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This is part of an evolving photo-project, which will probably continue throughout the summer of 2008, and perhaps beyond: a random collection of "interesting" people in a broad stretch of the Upper West Side of Manhattan -- between 72nd Street and 104th Street, especially along Broadway and Amsterdam Avenue.

I don't like to intrude on people's privacy, so I normally use a telephoto lens in order to photograph them while they're still 50-100 feet away from me; but that means I have to continue focusing my attention on the people and activities half a block away, rather than on what's right in front of me.

I've also learned that, in many cases, the opportunities for an interesting picture are very fleeting -- literally a matter of a couple of seconds, before the person(s) in question move on, turn away, or stop doing whatever was interesting.  So I've learned to keep the camera switched on (which contradicts my traditional urge to conserve battery power), and not worry so much about zooming in for a perfectly-framed picture ... after all, once the digital image is uploaded to my computer, it's pretty trivial to crop out the parts unrelated to the main subject.

For the most part, I've deliberately avoided photographing bums, drunks, drunks, and crazy people. There are a few of them around, and they would certainly create some dramatic pictures; but they generally don't want to be photographed, and I don't want to feel like I'm taking advantage of them. I'm still looking for opportunities to take some "sympathetic" pictures of such people, which might inspire others to reach out and help them. We'll see how it goes ...

The only other thing I've noticed, thus far, is that while there are lots of interesting people to photograph, there are far, far, *far* more people who are *not* so interesting. They're probably fine people, and they might even be more interesting than the ones I've photographed ... but there was just nothing memorable about them.

I Was Naked And You Clothed Me

We are called to “clothe the naked”. How can we share this message in our parish? There is the obvious corporal work of mercy of donating clothes. This time of the year as the air gets crisp we are reminded to think of our homeless sisters and brothers and to clean out our closets. The St. Vincent de Paul boxes are overflowing at parishes, which is great. You might want to suggest that folks keep care packages in their cars, especially during the winter season. Good things to fill small bags with are socks, sweatshirts, bottles of water and snacks. It is great to slip a rosary or prayer card inside as well. But what does it mean to spiritually “clothe the naked”? Read more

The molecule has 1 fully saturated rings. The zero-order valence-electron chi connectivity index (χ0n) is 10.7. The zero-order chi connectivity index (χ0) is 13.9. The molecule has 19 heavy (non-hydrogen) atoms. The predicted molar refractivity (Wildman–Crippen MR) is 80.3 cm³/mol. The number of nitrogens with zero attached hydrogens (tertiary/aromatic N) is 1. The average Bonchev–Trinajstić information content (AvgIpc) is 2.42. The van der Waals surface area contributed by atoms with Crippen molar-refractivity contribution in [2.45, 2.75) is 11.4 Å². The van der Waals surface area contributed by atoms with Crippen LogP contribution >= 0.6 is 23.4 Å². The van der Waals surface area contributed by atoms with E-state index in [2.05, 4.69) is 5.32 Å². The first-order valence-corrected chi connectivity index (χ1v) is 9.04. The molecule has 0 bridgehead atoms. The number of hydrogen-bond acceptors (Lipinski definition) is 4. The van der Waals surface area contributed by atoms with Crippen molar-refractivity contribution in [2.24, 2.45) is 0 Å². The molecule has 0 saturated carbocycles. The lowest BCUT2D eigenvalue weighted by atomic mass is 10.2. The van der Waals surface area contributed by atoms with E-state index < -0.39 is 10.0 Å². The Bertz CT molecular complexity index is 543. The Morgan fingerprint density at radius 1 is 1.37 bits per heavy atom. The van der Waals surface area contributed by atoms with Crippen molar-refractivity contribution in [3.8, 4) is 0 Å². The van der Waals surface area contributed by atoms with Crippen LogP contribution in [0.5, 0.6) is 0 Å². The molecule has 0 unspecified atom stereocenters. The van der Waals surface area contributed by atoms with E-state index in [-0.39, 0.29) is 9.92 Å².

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Keeping Our Eyes On Christ

Recently a story was shared with me about St. Mother Teresa.

She held the hand of a young child who was hungry and approached a man who was well off asking him for assistance. The man’s reply:  he spit in Mother’s face. St. Mother Teresa’s response: “That was your gift to me, now do you have anything for the child?” Read more

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The Sound of Silence

I had the privilege of leading a couple of parish retreats this summer. The participants were parish volunteers from all different kinds of ministries. They gave themselves a gift of time with our Lord, and I was truly evangelized by their faith and their presence.

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Ephphatha! Be opened!

The New Evangelization challenges us to rethink what it means to be missionaries. Yes, ad gentes! To be disciples to all the nations is still a priority but, what about those who sit next to us in the pews or those who aren’t even there in the pews yet? We know there are many of our brothers and sisters who are baptized Catholic, but are not actively engaged in their faith.  This is one level of evangelization. And a large one at that! Overwhelming, even.